AUSTIN — Legislation filed by State Representative Brooks Landgraf (R-Odessa) to reform the Texas Emissions Reduction Plan (TERP) was signed into law by Governor Greg Abbott on Tuesday. House Bill 4885, which was passed overwhelmingly at every stage of the legislative process and garnered support from the energy industry leaders as well as environmental groups, will officially go into effect on September 1, 2023.
“HB 4885 is about leveraging emerging technologies to better clean Texas air without harming Texas industry,” Landgraf said. “It’s about improving TERP to keep EPA bureaucrats from over-regulating Texas businesses and workers. This is a win for Texas and I’m thankful to Senator Birdwell, Speaker Phelan, and Governor Abbott for working with me to get this important and timely legislation passed into law.”
TERP is a federally required program administered by the Texas Commission on Environmental Quality (TCEQ) that provides grants to cut emissions and reduce impacts on the environment in the state’s most polluted regions. If Texas fails to administer the program according to its purpose, there is legitimate concern that the Environmental Protection Agency (EPA) will step in and take it over.
House Bill 4885 revises the initial allocation of money from TERP to allow for more grants for high-demand emissions reducing technologies and requires the TCEQ to establish and administer grants for hydrogen technologies. The changes made by HB 4885 will allow for more grants for operators in upstream and downstream communities.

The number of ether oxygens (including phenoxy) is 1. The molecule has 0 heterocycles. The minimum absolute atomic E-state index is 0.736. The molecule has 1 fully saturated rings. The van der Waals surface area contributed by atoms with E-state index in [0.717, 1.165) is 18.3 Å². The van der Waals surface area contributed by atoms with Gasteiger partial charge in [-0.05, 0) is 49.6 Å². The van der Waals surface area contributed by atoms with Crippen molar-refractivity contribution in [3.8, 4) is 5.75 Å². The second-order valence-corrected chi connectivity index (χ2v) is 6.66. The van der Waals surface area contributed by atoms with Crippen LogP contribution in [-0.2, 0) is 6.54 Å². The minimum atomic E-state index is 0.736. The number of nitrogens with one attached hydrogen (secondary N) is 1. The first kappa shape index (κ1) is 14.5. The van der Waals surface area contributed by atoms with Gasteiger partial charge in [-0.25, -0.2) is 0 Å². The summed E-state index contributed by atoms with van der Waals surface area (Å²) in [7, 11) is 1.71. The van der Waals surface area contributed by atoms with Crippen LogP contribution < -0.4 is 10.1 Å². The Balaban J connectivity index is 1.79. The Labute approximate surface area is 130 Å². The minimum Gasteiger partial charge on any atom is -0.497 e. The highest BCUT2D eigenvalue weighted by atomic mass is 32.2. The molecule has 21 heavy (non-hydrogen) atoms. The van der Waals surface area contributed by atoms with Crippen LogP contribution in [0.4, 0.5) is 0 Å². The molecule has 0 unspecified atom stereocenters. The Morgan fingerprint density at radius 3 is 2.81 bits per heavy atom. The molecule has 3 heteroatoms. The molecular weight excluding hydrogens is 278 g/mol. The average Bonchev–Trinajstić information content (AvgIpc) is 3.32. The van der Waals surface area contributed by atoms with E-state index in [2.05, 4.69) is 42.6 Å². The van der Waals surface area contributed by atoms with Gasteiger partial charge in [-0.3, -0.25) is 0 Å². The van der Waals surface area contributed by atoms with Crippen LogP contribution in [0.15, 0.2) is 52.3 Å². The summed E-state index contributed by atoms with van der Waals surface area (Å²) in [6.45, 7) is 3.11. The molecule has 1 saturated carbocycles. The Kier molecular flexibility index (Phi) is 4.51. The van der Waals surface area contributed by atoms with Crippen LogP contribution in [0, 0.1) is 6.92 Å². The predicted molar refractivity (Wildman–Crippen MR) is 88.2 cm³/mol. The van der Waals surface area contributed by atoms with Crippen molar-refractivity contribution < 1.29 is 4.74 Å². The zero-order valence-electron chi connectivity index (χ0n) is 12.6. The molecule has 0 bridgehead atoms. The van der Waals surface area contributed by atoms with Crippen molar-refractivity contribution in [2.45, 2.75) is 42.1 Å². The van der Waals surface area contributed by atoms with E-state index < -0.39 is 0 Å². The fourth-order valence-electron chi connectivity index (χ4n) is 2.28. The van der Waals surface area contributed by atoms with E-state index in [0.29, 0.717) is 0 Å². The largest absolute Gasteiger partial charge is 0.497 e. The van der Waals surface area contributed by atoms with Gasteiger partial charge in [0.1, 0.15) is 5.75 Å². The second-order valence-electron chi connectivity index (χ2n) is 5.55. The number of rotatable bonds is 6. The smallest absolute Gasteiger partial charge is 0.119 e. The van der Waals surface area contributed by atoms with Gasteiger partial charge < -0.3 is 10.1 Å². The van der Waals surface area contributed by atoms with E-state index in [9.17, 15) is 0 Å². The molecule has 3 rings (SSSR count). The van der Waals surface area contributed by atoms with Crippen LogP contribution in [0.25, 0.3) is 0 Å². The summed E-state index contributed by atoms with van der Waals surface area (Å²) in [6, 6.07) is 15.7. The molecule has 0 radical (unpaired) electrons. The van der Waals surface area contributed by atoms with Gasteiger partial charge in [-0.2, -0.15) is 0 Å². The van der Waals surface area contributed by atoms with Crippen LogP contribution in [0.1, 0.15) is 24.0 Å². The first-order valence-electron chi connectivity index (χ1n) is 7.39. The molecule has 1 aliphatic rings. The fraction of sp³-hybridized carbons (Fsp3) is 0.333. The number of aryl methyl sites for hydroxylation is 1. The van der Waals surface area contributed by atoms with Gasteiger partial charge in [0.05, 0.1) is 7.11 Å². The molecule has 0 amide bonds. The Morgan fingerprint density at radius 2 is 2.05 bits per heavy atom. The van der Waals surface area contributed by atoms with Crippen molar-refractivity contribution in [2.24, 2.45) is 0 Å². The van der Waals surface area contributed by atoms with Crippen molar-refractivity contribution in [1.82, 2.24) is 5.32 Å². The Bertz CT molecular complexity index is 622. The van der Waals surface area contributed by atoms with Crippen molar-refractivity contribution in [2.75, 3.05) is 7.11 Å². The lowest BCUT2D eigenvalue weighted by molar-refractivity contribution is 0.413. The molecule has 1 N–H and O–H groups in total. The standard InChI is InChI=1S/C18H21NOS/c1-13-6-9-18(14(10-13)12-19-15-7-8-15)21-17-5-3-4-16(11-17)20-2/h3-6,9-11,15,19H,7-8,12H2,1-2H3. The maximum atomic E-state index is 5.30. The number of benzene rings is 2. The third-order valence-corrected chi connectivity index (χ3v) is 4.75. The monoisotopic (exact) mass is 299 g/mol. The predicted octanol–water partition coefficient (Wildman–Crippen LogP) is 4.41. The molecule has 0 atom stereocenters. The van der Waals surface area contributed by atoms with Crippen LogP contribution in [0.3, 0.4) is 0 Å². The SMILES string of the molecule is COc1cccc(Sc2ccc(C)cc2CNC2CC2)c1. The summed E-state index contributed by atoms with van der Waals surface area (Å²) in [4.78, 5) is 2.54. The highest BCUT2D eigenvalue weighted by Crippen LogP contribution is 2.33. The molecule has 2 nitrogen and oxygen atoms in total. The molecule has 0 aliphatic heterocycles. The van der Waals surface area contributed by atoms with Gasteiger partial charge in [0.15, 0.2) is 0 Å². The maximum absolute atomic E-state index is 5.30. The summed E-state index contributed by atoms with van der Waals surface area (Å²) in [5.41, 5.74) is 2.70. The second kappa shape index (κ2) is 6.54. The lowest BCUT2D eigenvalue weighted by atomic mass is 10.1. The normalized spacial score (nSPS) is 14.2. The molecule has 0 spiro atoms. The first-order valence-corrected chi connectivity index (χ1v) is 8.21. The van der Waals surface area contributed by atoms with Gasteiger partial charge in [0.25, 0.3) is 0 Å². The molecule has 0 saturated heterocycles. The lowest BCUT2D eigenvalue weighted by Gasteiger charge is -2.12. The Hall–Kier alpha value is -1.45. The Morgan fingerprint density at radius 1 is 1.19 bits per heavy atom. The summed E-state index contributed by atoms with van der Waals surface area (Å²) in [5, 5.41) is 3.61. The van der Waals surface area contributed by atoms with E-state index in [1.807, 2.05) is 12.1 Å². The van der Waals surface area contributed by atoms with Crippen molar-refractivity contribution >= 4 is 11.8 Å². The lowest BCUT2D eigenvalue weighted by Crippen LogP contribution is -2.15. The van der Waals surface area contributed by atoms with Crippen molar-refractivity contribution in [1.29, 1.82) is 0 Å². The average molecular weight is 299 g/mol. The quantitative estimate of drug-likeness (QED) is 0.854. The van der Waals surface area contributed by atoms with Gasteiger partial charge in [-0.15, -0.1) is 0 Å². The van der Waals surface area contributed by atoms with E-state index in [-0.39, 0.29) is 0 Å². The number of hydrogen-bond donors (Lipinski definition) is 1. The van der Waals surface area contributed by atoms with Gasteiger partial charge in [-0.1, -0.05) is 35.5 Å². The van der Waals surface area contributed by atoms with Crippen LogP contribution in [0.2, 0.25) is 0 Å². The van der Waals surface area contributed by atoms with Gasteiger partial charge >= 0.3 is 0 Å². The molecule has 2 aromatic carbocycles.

“This bill is especially important now that the EPA is up to its old tricks again, using out-of-state data to justify an attempt to re-designate the Texas Permian Basin as being in non-attainment for ozone levels,” Landgraf continued. “It’s all hands on deck, including myself as the chair of the Texas House Environmental Regulation Committee, Governor Abbott and Congressman Pfluger, working to talk some sense into the EPA and avoid this action.”
Last month, the EPA renewed its previously tabled plans to indirectly restrict Texas oil and natural gas production through a non-attainment designation of portions of the Texas Permian Basin. In June of 2021, citing data obtained from air quality monitors in New Mexico, the EPA announced its intention to consider redesignating the Texas portion of the Permian Basin as a “non-attainment” area – an area that does not meet the standards of the 2015 Ozone National Ambient Air Quality Standards (NAAQS). If finalized, this proposal could result in further regulatory burdens on the oil and gas industry in the Permian Basin.
“HB 4885 is another arrow in our quiver demonstrating how Texas is prioritizing air and water quality and does not need federal intervention on behalf of the environment. In other words, HB 4885 is a way to keep the federal government out of our backyard,” Landgraf concluded.
The 88th Texas Legislative Session ended on May 29, 2023. Members of the Texas House and Texas Senate are Constitutionally required to meet for a 140-day regular session beginning the second Tuesday in January every odd-numbered year to vote on legislation and pass a balanced state budget. In addition to serving as chairman of the House Environmental Regulation Committee, Landgraf is also a member of the Transportation Committee, House Administration Committee, Redistricting Committee, Select Committee on Community Safety, and the Select Committee on Youth Health and Safety.